Thursday, December 18, 2008

The Merits of Conservatism.

I am an economic and social liberal. I am pro same-sex marriage, pro-choice, pro welfare state, support strong personal and political actions to combat global warming, and I am even a vegetarian since I don't want to support the cruelty and barbarity of factory farming.

Naturally then I oppose the conservatives when they champion the right-wing agenda. But since it is Christmas-time and I am constantly reminded in song and greeting card of peace, joy, and unity. I thought I would here state what I take to be right about the conservative ideology. I think Conservatives have the following correct:

* Strong families and good values are key to a healthy society
* In some cases private enterprise and free markets are positive factors in society
* Personal responsibility and accountability need to be insisted upon
* In some respects, less government is best.

Let me clarify, when they argue that family values preclude gay marriage and condemn teen mothers, I vehemently disagree. When they fight for less regulation on the market I dissent. When they think personal responsibility means the abolition of social service and demand that people "pull themselves up by their bootstraps" I protest. When they think less government means the privatization of social security and the crippling of funding to public programs and services I set myself dead against them.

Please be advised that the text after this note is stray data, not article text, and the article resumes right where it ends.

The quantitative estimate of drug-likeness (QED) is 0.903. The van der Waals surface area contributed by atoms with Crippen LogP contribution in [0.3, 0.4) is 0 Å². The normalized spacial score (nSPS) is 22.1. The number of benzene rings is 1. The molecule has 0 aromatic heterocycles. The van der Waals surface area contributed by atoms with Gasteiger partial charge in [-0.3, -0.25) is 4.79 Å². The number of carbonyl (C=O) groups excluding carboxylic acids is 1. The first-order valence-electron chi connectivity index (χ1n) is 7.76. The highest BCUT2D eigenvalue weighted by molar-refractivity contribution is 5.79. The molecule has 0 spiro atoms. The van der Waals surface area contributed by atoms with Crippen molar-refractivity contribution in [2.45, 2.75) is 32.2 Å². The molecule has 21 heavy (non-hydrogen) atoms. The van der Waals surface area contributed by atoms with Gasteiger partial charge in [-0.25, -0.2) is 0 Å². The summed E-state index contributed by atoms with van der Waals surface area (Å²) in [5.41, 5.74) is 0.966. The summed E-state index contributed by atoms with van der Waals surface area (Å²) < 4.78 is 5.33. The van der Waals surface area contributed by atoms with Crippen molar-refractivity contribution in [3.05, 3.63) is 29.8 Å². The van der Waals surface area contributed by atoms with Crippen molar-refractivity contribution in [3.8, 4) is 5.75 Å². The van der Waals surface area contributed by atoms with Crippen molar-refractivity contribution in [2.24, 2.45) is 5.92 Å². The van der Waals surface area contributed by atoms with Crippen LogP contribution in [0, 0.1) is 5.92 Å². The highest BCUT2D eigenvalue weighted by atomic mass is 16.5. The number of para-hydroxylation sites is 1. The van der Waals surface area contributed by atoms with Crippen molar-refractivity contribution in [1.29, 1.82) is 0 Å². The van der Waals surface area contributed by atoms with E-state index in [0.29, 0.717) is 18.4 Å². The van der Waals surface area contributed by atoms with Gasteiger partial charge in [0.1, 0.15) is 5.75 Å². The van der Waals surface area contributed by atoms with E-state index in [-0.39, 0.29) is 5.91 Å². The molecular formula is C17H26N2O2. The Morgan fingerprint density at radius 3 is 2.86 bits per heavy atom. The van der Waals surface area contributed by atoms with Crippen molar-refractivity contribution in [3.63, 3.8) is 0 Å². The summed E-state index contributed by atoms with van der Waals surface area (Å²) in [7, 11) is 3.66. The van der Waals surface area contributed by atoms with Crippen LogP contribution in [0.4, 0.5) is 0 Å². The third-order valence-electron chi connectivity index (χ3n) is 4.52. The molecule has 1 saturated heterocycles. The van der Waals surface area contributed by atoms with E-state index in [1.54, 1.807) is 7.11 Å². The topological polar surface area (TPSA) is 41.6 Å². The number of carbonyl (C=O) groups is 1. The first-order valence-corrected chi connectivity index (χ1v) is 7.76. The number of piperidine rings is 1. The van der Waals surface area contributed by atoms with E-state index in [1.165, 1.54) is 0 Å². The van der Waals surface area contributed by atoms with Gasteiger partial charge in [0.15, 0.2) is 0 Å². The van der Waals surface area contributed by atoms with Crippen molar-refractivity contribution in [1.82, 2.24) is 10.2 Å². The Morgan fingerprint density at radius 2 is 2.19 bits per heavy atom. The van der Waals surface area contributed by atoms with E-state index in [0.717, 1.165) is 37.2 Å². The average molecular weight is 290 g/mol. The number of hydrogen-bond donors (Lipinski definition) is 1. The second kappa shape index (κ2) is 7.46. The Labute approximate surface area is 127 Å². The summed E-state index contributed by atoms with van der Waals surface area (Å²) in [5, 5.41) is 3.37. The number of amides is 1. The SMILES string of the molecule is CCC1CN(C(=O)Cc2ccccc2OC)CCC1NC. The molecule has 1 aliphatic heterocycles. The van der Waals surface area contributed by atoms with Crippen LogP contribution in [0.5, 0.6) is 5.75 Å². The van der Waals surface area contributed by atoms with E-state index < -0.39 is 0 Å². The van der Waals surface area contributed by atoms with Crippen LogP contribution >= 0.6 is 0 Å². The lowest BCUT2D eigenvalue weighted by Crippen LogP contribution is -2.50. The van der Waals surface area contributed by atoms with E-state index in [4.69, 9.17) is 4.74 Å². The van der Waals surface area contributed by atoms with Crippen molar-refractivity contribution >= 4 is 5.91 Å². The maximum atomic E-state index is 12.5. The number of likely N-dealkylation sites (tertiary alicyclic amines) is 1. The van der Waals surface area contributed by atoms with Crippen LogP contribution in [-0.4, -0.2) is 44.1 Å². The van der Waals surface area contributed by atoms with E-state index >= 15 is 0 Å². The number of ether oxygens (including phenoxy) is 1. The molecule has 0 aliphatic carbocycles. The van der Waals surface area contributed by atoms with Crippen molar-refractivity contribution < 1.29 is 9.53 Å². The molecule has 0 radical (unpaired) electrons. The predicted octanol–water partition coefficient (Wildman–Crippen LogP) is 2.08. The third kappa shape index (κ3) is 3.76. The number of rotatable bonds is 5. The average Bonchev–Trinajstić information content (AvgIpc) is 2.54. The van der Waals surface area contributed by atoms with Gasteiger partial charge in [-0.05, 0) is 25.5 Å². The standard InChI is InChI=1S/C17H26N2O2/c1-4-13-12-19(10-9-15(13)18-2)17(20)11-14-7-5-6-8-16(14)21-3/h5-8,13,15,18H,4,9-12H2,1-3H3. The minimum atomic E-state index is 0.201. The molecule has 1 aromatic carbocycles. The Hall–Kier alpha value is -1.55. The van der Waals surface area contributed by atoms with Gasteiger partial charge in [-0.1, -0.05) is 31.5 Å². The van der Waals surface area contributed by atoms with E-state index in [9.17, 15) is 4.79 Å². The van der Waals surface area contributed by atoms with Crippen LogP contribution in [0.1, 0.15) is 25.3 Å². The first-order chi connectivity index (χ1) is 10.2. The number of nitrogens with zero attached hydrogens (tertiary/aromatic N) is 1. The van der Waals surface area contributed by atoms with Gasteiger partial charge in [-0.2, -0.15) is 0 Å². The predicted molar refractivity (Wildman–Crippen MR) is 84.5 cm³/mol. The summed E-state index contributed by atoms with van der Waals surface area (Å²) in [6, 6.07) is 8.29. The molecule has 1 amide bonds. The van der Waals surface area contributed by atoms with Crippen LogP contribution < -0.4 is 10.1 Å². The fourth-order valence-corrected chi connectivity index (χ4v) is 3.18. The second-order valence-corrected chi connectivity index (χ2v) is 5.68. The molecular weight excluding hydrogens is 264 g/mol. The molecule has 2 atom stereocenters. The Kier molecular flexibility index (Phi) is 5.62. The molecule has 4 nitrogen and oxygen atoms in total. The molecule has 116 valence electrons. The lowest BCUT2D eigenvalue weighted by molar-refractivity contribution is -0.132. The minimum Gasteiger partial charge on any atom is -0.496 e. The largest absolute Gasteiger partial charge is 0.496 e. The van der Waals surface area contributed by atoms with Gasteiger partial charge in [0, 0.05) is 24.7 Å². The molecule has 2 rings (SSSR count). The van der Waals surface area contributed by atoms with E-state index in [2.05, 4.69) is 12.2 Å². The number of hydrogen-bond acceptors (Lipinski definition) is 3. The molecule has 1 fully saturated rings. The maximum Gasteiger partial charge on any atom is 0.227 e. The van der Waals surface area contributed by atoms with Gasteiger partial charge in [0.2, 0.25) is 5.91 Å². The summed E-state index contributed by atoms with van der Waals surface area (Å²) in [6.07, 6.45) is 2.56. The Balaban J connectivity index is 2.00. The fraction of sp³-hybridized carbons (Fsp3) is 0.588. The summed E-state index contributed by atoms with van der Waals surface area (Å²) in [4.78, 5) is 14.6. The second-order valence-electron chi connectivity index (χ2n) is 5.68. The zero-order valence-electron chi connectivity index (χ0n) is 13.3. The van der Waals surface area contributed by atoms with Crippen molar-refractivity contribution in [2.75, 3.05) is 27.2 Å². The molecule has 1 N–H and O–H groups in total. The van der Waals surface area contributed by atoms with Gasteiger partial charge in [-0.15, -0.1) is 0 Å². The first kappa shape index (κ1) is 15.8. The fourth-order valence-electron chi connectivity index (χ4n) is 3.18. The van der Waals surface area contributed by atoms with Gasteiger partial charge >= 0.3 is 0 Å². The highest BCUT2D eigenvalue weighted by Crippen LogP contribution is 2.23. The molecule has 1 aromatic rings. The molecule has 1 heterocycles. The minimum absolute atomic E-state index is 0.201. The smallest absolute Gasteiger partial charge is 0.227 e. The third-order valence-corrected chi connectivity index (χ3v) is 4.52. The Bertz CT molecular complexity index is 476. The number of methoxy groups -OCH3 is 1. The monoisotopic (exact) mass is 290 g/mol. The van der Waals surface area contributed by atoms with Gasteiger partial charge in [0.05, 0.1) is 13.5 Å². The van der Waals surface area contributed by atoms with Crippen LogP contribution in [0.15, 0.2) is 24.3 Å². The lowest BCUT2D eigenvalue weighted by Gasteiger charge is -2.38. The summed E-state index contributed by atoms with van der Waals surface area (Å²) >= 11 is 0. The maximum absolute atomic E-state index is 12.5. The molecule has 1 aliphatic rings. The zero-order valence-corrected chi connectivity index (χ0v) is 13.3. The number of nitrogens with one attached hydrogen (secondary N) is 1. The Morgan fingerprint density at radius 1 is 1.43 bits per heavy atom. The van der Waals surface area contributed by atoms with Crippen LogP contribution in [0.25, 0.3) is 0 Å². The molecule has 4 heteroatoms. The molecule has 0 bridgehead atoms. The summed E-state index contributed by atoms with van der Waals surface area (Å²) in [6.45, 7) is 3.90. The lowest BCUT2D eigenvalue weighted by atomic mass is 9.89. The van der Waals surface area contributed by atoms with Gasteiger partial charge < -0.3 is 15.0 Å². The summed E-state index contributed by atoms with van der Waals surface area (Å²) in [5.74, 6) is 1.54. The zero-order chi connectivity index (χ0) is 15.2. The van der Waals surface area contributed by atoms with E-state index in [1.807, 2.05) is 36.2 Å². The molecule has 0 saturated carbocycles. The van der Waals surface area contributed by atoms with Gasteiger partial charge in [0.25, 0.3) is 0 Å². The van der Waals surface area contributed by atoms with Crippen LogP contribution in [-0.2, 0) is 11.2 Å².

However, there are some legitimate positions and values in the conservative world view. I think that we liberals could gain much by realizing that. By not condescending conservatives and trying to find the common ground with which we can begin a constructive dialog with them.

If we give up, if we cannot reach across the ideological divide to work with each other, I fear greatly for the future!


  1. I thought I'd add that I realize that in inviting Pastor Warren to lead the invocation Obama is perhaps trying to find commong ground and reach across the divide, as I suggest we should do.
    This makes me question my last post. That's the glory of blogging, it keeps up with the freshness of thought.
    I am still wondering, however, is Obama comprimising too greatly? Or is he genuinely and perhaps intelligently behaving bipartisanly?
    Granted we must work with others who differ from us in convictions and ideology? But how far can we go with that?

  2. Forget "conservatism," please. It has been Godless and thus irrelevant. As Stonewall Jackson's Chief of Staff R.L. Dabney said of such a humanistic belief more than 100 years ago: